Racine's former Park Theater will be demolished Tuesday, after standing for nearly 100 years. But a group of dedicated history lovers are continuing to fight until the theater’s final curtain call.
The theater, located at 3015 Washington Ave. in the city’s West Racine neighborhood, has been condemned, is vacant and in desperate need of repair. In mid-2018, the city issued a raze order because of safety concerns for neighboring businesses and pedestrians.
The order was challenged by the building’s owner, John Apple, who purchased the theater in 2006, and was using it for storage. Apple owes $158,233 in back taxes since 2010 on the building, according to Racine County tax records.
“John Apple did everything in his power to delay the raze, and while that was happening, a wonderful, motivated and passionate group came forward,” said Alder Trevor Jung, who represents West Racine.
The West Racine Alliance organized Friends of the Capitol Theater. The group has raised an undisclosed amount of pledges from donors from 15 states.
“It’s enough to purchase the building from Apple, cover roof repairs, all of the brick work needed and purchase a $1 million liability policy,” said Judith Schulz, who is on the committee to save the theater.
Schultz said the group also has a letter of understanding from Apple to purchase the building.
“The fact that the owner didn’t take care of it is old news,” Schulz said. “Now there is a large group of people who want to save it and restore it as a public venue.”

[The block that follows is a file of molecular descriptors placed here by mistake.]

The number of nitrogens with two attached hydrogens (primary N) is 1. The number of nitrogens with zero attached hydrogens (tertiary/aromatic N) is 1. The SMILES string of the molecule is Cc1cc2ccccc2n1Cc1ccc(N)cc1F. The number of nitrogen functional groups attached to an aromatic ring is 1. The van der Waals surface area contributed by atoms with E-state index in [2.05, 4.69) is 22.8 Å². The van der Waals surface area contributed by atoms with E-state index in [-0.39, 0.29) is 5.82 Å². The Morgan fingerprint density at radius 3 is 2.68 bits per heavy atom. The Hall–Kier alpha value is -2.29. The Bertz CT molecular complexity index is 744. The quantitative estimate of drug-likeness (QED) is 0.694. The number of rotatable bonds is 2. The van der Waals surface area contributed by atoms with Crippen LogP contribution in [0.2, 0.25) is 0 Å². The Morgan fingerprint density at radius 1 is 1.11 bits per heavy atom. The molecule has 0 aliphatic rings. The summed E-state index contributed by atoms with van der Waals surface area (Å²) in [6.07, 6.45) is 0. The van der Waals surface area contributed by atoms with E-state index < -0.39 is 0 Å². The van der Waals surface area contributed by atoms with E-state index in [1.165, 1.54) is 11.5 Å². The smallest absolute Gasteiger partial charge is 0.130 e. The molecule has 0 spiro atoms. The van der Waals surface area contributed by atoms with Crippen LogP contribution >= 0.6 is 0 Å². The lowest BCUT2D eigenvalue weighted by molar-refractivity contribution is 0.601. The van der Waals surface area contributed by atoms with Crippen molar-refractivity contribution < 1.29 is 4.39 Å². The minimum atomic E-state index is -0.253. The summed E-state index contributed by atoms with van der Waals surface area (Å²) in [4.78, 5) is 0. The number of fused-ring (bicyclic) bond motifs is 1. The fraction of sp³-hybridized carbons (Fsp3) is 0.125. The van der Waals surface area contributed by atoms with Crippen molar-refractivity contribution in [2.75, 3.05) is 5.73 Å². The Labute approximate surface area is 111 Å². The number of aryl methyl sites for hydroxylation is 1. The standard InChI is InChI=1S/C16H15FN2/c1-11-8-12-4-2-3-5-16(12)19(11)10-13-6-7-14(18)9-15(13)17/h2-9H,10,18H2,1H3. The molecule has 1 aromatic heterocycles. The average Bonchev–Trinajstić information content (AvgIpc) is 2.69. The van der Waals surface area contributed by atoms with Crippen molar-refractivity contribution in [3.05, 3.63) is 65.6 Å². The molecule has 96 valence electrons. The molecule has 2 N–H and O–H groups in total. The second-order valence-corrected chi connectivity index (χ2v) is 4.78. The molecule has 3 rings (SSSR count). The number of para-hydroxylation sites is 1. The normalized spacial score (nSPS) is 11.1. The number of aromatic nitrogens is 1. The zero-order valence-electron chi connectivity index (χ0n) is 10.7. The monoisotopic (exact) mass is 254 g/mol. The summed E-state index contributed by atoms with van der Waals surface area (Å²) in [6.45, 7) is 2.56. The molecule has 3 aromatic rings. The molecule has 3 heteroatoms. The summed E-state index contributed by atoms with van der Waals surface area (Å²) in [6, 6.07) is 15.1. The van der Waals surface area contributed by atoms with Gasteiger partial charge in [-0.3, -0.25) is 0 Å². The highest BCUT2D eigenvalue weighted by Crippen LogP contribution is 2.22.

Schultz said the group has been working with the city, on and off for more than a year. They’ve asked to stop the demolition for three months. So far, they haven't gotten city support.
“If in three months it just is not possible with everyone’s efforts, we just will have to say we can’t do it,” Schulz said. “But at this point, it looks as if we can. We’re ready to fix the roof. That should help alleviate the city’s concerns for liability — we have the same concerns. We want that building safe for the neighbors, and we want it safe for itself.”
Racine’s building inspector, Ken Plaski, did not respond to a request for comment.
The two-story Capitol Theater was built in 1928 and renamed “The Park” in 1981. During its time as a theater, the venue hosted silent movies, vaudeville, newsreels, festivals, contests, radio broadcasts and comedy.
Waukesha native Les Paul, who is revered by musicians for his contributions to jazz, country, blues, and rock ‘n' roll, performed there when he was 14 years old as “Red Hot Red.”
Schutz said there are so many people in Racine, and beyond, who have a story connected to The Park. Her story is about her grandfather, who helped build the theater.
Kappel Co., owned by Schulz’s great-grandfather, Andrew Kappel, was awarded the contract in 1927 to build the theater. But Andrew Kappel died before the project began, so his sons took it over.
“When I stand outside the theater, I think about my grandfather and his brothers in that building,” Schulz said. “And I think about all the other people who could use that building still.”
Alder Jung applauds the Friends of the Capitol Theater group for their efforts. But said it’s likely the demolition will take place on Tuesday.
“It’s wonderful to have this type of momentum,” Jung said. “It’s a shame this got the attention after the raze order was initiated. I’m inspired by them, I know they care deeply, and I think there is an opportunity to channel this type of energy in other places where we have other historic buildings.”